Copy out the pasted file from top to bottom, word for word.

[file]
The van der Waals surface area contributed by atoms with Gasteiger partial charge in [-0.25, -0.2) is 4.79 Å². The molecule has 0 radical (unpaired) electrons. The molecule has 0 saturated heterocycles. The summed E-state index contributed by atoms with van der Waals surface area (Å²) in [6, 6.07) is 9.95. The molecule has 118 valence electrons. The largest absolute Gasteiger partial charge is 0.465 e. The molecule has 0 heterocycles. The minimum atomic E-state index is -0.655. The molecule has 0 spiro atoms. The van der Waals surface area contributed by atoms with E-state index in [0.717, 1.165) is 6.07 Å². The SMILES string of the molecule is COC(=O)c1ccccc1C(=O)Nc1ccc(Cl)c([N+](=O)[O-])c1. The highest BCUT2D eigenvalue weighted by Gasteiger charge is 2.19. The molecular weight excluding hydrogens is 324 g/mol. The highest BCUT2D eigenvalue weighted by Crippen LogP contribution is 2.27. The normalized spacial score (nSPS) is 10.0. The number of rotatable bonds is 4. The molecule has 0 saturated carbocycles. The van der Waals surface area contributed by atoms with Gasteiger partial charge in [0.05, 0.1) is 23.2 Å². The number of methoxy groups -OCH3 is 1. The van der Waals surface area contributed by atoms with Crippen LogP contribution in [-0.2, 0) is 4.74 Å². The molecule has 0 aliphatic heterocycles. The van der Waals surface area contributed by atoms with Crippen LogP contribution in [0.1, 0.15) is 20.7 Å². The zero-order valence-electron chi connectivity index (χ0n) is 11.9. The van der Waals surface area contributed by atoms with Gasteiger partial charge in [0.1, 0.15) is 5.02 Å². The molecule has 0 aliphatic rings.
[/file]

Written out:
The van der Waals surface area contributed by atoms with Gasteiger partial charge in [-0.25, -0.2) is 4.79 Å². The molecule has 0 radical (unpaired) electrons. The molecule has 0 saturated heterocycles. The summed E-state index contributed by atoms with van der Waals surface area (Å²) in [6, 6.07) is 9.95. The molecule has 118 valence electrons. The largest absolute Gasteiger partial charge is 0.465 e. The molecule has 0 heterocycles. The minimum atomic E-state index is -0.655. The molecule has 0 spiro atoms. The van der Waals surface area contributed by atoms with E-state index in [0.717, 1.165) is 6.07 Å². The SMILES string of the molecule is COC(=O)c1ccccc1C(=O)Nc1ccc(Cl)c([N+](=O)[O-])c1. The highest BCUT2D eigenvalue weighted by Gasteiger charge is 2.19. The molecular weight excluding hydrogens is 324 g/mol. The highest BCUT2D eigenvalue weighted by Crippen LogP contribution is 2.27. The normalized spacial score (nSPS) is 10.0. The number of rotatable bonds is 4. The molecule has 0 saturated carbocycles. The van der Waals surface area contributed by atoms with Gasteiger partial charge in [0.05, 0.1) is 23.2 Å². The number of methoxy groups -OCH3 is 1. The van der Waals surface area contributed by atoms with Crippen LogP contribution in [-0.2, 0) is 4.74 Å². The molecule has 0 aliphatic heterocycles. The van der Waals surface area contributed by atoms with Crippen LogP contribution in [0.1, 0.15) is 20.7 Å². The zero-order valence-electron chi connectivity index (χ0n) is 11.9. The van der Waals surface area contributed by atoms with Gasteiger partial charge in [0.1, 0.15) is 5.02 Å². The molecule has 0 aliphatic rings.